Collecting fleet and travel information and managing data is business-critical to introducing effective mobility management policies, and employers would be “mad” to have it contained within different silos.
That was one of the key messages from speakers at the ‘Mobility Today’ webinar hosted by ACFO, the UK’s premier fleet decision-makers’ organisation.
Mobility as a Service (MaaS) is seen by many experts as the future, but for organisations such as well-known energy drink supplier Red Bull UK and High Street fashion retailer Arcadia Group the journey is already under way.
Meanwhile, business mobility and fleet leasing specialist Alphabet (GB) Ltd, which sponsored the webinar, is already undertaking the journey from “full service leasing to full service mobility” via “a more comprehensive approach called mobility management” with David Bushnell, principal consultant, explaining: “Customers expect us to not only deliver leasing services as a one-stop shop, but also mobility services.”
However, to enable that journey to take place, said David Oliver, ACFO member and procurement manager at Red Bull, it was “essential” to have access to “high quality and meaningful” information and data from partner companies – vehicle providers and travel management companies – for manipulation and analysis.
It is a view shared by John Pryor, ACFO chairman and fleet and travel manager at High Street fashion retailer Arcadia Group, who is focused on knowing the total cost of a journey not simply the headline cost of a rail ticket, flight or a car’s pence per mile figure.
He said: “We have policies and processes in place, but true mobility management comes down to collecting data relating to: fleet and ground transportation, air, rail and hotel bookings and expenses payments – parking, tolls, subsistence plus individual items. All of that added together gives the business the total cost of a journey.”
Mr Pryor highlighted that the introduction by Arcadia Group of an online expenses system – in addition to utilising a travel management company – was the key to implementing a mobility management solution as it replaced a paper-based system to provide improved data analysis.
He said: “Having access to all information is important, but companies keep it in different silos. If information is sitting in different parts of the business then it is unmanageable.”
Mr Oliver, who is leading Red Bull UK’s move to integrate fleet and travel management and manages the organisation’s 220 company vehicles on four-year replacement cycles and 36 ‘grey fleet’ units, said younger, city-based employees were helping to drive change.
Highlighting that such employees were big fans of the likes of Uber and Airbnb, Mr Oliver said: “That helps shape our thinking in providing services to them.”
Revealing that there was employee concern over the increasing burden of company car benefit-in-kind taxation and questioning whether a four-year company car replacement cycle was a “handcuff” on the ability to change policies, Mr Oliver said: “We are being curious and understanding. Most organisations would be mad to keep fleet and travel expenditure apart.”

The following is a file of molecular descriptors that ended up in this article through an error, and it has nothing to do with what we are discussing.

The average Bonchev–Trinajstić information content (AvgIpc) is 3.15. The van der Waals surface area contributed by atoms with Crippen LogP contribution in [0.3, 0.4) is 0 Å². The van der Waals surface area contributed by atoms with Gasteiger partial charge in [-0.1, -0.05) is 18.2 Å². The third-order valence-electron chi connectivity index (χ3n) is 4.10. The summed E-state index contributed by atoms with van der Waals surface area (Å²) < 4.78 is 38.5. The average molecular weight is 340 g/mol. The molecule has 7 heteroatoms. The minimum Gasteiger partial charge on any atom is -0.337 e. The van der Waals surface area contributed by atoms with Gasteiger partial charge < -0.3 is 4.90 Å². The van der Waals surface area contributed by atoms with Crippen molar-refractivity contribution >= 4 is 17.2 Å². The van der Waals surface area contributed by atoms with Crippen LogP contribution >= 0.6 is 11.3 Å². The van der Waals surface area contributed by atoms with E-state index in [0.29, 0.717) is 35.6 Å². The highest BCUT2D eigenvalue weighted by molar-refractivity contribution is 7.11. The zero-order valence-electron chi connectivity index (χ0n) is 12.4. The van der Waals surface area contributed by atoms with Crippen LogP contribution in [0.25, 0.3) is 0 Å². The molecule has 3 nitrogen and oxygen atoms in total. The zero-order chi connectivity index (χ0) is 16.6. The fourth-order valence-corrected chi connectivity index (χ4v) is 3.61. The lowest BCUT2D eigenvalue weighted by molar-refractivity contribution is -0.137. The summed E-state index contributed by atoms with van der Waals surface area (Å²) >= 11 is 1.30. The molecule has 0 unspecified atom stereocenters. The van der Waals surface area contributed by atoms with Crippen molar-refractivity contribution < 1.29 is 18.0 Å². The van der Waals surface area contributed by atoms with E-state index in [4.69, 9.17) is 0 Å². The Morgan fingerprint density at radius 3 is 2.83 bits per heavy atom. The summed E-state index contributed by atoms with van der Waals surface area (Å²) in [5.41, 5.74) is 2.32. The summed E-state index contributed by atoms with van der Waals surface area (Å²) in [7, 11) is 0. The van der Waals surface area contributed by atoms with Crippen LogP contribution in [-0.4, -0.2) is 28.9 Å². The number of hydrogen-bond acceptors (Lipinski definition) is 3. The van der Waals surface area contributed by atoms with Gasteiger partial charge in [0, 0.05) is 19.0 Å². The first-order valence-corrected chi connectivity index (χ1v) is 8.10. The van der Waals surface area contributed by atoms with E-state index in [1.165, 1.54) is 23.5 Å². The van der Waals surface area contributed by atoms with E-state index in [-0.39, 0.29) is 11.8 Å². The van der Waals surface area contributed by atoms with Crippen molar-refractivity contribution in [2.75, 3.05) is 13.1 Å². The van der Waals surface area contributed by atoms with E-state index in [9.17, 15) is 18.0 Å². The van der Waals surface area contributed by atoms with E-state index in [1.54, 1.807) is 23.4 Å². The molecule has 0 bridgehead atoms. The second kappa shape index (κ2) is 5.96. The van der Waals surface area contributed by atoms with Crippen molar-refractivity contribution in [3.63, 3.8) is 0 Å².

Amid growing “noise” about the long-term necessity to supply cars to urban-based employees, he said: “Younger employees are questioning the need and cost of company cars. The business is also a big advocate of public transport and when used correctly it affords a safe and cost-effective service.”
Red Bull UK already uses data to undertake “end-to-end trip analysis” on key routes with the support of its travel company “to see what we are doing; how much it is costing us: and then it is up to us to see if it fits our policies and optimise”.
Whether or not 2019 will be the “breakthrough” year for mobility management expansion remains to be seen, but Mr Oliver said: “We want suppliers to have a clear plan and bring solutions to us and a range of options and price.”
Alphabet (GB) Ltd has already launched a range of mobility solutions and Mr Bushnell said the company’s vision was to “integrate all business travel requirements with technology and make use of that information to transform businesses”.
Referring to engaging with employees to “switch” on to utilising a range of mobility solutions, he said: “We have been talking about mobility management for several years and we have made great progress, but it must be easy. If it makes it any more difficult than picking up a smartphone and pressing a few buttons then people will not adopt.”
He continued: “It is absolutely critical for decision-makers to engage with all key stakeholders to ensure data is collected and leveraged.
“Traditional fleet managers must wear many hats and transition into a mobility manager outsourcing data and taking advantage of technology.”
In shaping mobility management policies and procedures, Mr Oliver said it was vital to unite stakeholders – fleet, travel, HR, procurement, finance etc. – and, he added: “When opening people’s horizons you are very unlikely to meet any resentment. It is also important to empower employees to make the right decision about how they travel from A to B.”
Amid niche players promoting a range of apps and moving into a sector that has a range of vehicle leasing and travel management companies at its core, Mr Pryor said: “The move to mobility management will be demand led and the transition must be seamless.
“Ultimately, as a business, we do not mind how people get to their destination as long as we know the total cost of a journey and we believe the journey is undertaken safely and in the most cost-effective way.”
The webinar is available as a download from the ‘members’ area’ of the ACFO website – www.acfo.org.